Cancer Therapy Natchez MS
Oncology (Cancer), Internal Medicine
Medical School: Ponce Sch Of Med, Ponce Pr 00732
Graduation Year: 1991
Hospital: Natchez Community Hospital, Natchez, Ms; Natchez Reg Med Ctr, Natchez, Ms
Group Practice: Natchez Oncology Clinic
Cancer Care & Diagnostic Ctr
Oncology (Cancer), Radiation Oncology
Medical School: Univ Of Ia Coll Of Med, Iowa City Ia 52242
Graduation Year: 1971
Internal Medicine, Hematology / Oncology
Natchez Oncology Clinic
Accepting New Patients: Yes
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Yazoo City, MS
Oncology (Cancer), General Surgery
Medical School: Univ Of Ms Sch Of Med, Jackson Ms 39216
Graduation Year: 1972
Hospital: Kings Daughters Hospital, Yazoo City, Ms; Mississippi Baptist Health Sys, Jackson, Ms
Group Practice: Breast & Thyroid Ctr
Oncology (Cancer), Gynecological Oncology, Gynecology
Medical School: Loyola Univ Of Chicago Stritch Sch Of Med, Maywood Il 60153
Graduation Year: 1970
Hospital: Mississippi Baptist Health Sys, Jackson, Ms
Hematology / Oncology
While breast cancer is the biggest and most publicized cancer threat American
By Lisa James
If someone says the words “female” and “cancer” to you, the first word that probably pops into your head is “breast.” After all, the numbers are hard to ignore: Almost 213,000 American women develop breast malignancies each year…and more than 40,000 die from them.
But a woman overlooks her reproductive tract at her peril; just ask actress Fran Drescher, who graced the cover of last year’s Annual ET Cancer Issue. In her book, Cancer Schmancer (Warner Books), Drescher explains how she saw nine doctors—count ’em, nine—before her uterine cancer was finally discovered and treated, leaving her unable to bear children. “Women need to understand gynecological cancers and the tests that can help detect them,” she writes. “We have to…become educated consumers, network among ourselves, and gain information and insight into getting diagnosed and getting treatment. Someone gimme a podium!”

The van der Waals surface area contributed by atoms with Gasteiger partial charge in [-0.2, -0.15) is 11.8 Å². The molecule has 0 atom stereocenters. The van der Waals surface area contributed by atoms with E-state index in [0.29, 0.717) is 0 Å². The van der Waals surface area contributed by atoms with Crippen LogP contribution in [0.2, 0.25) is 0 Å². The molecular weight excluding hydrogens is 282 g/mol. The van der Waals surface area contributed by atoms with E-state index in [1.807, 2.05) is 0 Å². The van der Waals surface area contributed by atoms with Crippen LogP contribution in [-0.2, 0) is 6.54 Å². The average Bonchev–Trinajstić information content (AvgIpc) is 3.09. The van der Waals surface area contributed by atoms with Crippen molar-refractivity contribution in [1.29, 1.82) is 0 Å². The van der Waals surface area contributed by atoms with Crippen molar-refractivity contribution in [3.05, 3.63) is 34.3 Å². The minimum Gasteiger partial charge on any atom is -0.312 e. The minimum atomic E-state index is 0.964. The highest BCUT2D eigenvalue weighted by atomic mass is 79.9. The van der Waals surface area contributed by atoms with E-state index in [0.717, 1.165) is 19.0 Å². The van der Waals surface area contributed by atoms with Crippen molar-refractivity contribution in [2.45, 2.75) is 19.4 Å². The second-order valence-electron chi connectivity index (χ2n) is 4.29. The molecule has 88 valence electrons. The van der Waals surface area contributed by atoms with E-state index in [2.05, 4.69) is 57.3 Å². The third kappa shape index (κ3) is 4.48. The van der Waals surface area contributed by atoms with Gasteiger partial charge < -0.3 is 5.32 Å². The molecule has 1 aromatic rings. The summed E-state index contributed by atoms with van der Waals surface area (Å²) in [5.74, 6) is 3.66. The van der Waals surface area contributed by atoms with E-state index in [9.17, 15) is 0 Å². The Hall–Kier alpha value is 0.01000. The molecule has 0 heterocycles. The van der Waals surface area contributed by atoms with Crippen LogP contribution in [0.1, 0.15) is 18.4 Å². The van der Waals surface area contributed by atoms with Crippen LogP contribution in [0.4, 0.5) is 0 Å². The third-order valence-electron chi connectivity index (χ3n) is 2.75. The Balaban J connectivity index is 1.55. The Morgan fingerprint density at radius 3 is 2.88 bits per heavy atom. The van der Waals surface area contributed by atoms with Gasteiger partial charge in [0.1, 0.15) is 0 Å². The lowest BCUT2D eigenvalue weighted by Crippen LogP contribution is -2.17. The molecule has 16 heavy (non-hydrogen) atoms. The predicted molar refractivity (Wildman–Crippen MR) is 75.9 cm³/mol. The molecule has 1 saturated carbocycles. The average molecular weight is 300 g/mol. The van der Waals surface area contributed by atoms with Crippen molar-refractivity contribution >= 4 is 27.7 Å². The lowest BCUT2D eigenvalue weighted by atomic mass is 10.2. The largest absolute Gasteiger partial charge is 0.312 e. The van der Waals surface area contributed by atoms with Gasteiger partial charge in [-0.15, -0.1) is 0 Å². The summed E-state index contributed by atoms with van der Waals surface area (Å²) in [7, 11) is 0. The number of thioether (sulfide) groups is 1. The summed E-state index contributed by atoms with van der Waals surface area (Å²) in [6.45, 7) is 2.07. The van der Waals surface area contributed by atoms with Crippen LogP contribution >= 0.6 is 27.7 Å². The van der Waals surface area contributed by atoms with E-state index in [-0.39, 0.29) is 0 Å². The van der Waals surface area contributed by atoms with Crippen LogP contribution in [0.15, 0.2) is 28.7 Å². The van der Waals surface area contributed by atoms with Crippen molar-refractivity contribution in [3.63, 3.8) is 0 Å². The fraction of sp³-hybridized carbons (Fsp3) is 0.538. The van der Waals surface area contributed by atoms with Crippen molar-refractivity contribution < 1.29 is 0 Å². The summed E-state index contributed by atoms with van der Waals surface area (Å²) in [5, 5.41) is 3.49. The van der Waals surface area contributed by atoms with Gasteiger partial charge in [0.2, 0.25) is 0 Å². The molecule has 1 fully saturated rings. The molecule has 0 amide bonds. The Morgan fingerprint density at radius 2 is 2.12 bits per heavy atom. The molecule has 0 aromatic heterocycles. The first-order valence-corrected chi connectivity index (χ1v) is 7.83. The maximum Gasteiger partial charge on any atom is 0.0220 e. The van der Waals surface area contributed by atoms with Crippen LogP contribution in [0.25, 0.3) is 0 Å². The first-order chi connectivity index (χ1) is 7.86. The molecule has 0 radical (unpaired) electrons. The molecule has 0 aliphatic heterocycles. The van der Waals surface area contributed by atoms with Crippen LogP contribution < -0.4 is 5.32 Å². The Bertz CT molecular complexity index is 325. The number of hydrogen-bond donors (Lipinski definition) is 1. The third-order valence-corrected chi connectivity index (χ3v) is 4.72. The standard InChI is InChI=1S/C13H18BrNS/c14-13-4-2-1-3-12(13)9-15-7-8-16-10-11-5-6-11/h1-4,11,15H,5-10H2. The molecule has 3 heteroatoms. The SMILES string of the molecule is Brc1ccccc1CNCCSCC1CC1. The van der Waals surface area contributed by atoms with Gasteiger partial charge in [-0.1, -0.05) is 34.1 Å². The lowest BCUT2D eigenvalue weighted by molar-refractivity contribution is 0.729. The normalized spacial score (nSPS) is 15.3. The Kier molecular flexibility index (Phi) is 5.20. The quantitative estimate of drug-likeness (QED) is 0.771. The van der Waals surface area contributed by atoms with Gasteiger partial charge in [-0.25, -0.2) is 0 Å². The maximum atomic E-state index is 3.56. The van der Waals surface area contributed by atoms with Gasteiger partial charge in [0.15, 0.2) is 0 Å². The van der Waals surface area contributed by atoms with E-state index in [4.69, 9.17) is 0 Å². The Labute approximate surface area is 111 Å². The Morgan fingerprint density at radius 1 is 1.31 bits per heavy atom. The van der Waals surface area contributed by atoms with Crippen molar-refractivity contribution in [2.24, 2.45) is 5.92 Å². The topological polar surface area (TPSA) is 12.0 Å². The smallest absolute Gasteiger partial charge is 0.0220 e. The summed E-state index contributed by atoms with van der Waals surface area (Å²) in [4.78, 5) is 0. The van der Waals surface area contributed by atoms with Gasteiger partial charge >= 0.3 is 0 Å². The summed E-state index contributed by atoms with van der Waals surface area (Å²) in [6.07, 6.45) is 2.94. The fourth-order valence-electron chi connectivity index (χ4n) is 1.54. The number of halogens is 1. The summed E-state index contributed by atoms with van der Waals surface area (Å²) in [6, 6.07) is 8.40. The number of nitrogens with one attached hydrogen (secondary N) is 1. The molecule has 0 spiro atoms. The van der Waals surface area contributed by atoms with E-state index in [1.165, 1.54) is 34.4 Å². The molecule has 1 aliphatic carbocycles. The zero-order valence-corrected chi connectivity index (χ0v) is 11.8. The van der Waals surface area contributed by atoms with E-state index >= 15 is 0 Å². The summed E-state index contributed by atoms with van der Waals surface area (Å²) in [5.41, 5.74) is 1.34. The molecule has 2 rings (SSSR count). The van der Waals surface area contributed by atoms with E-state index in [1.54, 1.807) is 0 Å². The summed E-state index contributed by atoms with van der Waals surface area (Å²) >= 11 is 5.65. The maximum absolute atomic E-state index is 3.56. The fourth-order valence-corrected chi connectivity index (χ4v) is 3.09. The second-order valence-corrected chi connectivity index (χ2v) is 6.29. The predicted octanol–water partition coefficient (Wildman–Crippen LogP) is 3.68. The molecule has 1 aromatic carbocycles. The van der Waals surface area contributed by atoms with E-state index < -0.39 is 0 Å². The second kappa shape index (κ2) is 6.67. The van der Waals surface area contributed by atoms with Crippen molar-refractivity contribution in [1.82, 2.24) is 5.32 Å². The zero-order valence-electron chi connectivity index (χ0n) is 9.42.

Taking our lead from “The Nanny,” ET presents what you need to know about three cancers—cervical, ovarian and uterine—that should be on every woman’s radar. (Statistics given are 2006 estimates from the American Cancer Society [ACS].)
Uterine Cancer: A Hormonal Challenge
What it is: Most are endometrial cancers; they arise in the inner lining (endometrium) of the uterus, the part that grows and is shed over the course of a woman’s menstrual cycle. Tumors called sarcomas can develop in the muscle tissue, but account for only 2% to 4% of all uterine cancers.
At greatest risk: Roughly 70% of all women affected are between the ages of 45 and 74. Endometrial cancer shares a lot of risk factors with ovarian cancer because excessive estrogen exposure promotes overgrowth of the uterine lining. Taking the drug tamoxifen for breast cancer also increases risk, as does having undergone pelvic radiation therapy. Genetic history is another factor, particularly in families affected by hereditary nonpolyposis colon cancer (HNPCC).
The symptoms: Abnormal bleeding, especially after menopause. Pain and weight loss can be signs of late-stage disease.
The tests: There are no standard screening tests for this kind of cancer. Abnormal bleeding may prompt your doctor to perform an endometrial biopsy, in which a thin needle is passed through the cervical opening to collect cells in the uterine lining.
Vital info: Try your best to drop those extra pounds. Obesity ups the risk of hormonally driven cancers because fat tissue can transform other hormones into estr...